Densha Otoko (translated as “Train Man") is a true story of a 23-year-old otaku. This legend is said to be the otaku who started in real life to help avoid the drunkenness of a beautiful woman on the subway train. The young lady gave him a cup of Hermes tea cup as a thank-you. The confused young man turned to Japan’s large bulletin board channel 2, and such a gift meant seeking advice. Soon, the trainer (his handle) is being guided by an armchair specialist, offering advice on wardrobes and haircuts, choosing a restaurant and talking to girls. Why does a seemingly simple love story have such a big echo? The reason is the difference in Japanese culture.
There is a noun in Japan, otaku, which is a Japanese term for people with strong interests, especially in anime and manga. Its contemporary use originated from Akio Nakamori’s 1983 article in Manga Burikko. Otaku can be used as a derogatory term; its negativity stems from a stereotyped view of the otaku and Miyazaki’s “Otaku Murderer" in the 1989 media report. In modern Japanese proverbs, the word otaku is mostly equivalent to “geeks” or “nerds” and common sense nerds are “intellectual otaku” or “Gariben”, but they are more derogatory than those used in the West. However, it can involve any fan of any particular theme, theme, hobby or entertainment form. At the same time, people judge their behavior as a person who cannot be connected with reality. Second, the vertical structure of Japanese society determines the value of individuals through their success. Until the late 1980s, non-sports and unattractive men focused on academics, hoping to find a good job and get married to improve their social status. Those who are unable to achieve social success turn their attention to their interests, often in adulthood, and their lifestyles are centered on these interests, further promoting the creation of the mandarin subculture.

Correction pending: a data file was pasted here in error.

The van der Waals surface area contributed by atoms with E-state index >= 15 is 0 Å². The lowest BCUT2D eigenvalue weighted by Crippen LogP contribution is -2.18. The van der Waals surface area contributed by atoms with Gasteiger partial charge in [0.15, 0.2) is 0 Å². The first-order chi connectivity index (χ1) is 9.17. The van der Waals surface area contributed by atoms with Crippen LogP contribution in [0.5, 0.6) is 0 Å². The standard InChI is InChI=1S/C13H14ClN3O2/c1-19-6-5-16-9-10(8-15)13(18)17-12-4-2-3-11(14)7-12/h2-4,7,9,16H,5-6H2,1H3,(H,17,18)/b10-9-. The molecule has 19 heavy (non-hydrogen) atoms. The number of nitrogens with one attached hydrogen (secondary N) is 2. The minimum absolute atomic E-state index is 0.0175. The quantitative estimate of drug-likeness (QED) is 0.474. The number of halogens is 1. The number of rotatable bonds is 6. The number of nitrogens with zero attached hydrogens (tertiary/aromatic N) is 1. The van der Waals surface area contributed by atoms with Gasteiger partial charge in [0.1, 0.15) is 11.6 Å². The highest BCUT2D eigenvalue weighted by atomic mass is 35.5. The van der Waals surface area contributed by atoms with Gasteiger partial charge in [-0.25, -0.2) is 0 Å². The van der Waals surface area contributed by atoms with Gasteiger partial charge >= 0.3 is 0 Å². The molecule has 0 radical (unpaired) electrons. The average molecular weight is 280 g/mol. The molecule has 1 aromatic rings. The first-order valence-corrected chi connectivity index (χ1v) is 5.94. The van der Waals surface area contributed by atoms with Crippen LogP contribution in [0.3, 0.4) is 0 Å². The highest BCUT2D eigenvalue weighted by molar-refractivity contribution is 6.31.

The attraction of Train Man is in the actor’s otaku, supported by social media. The film’s appeal to the online community is unusually sharp. Because the story tells the male The protagonist has been using the help of the online community, step by step to fall in love, and has made an otaku impossible (love). In a technology-centric country like Japan, it is suggested that it may be time to replace the network with a real network. It is only subversive, it is completely revolutionary.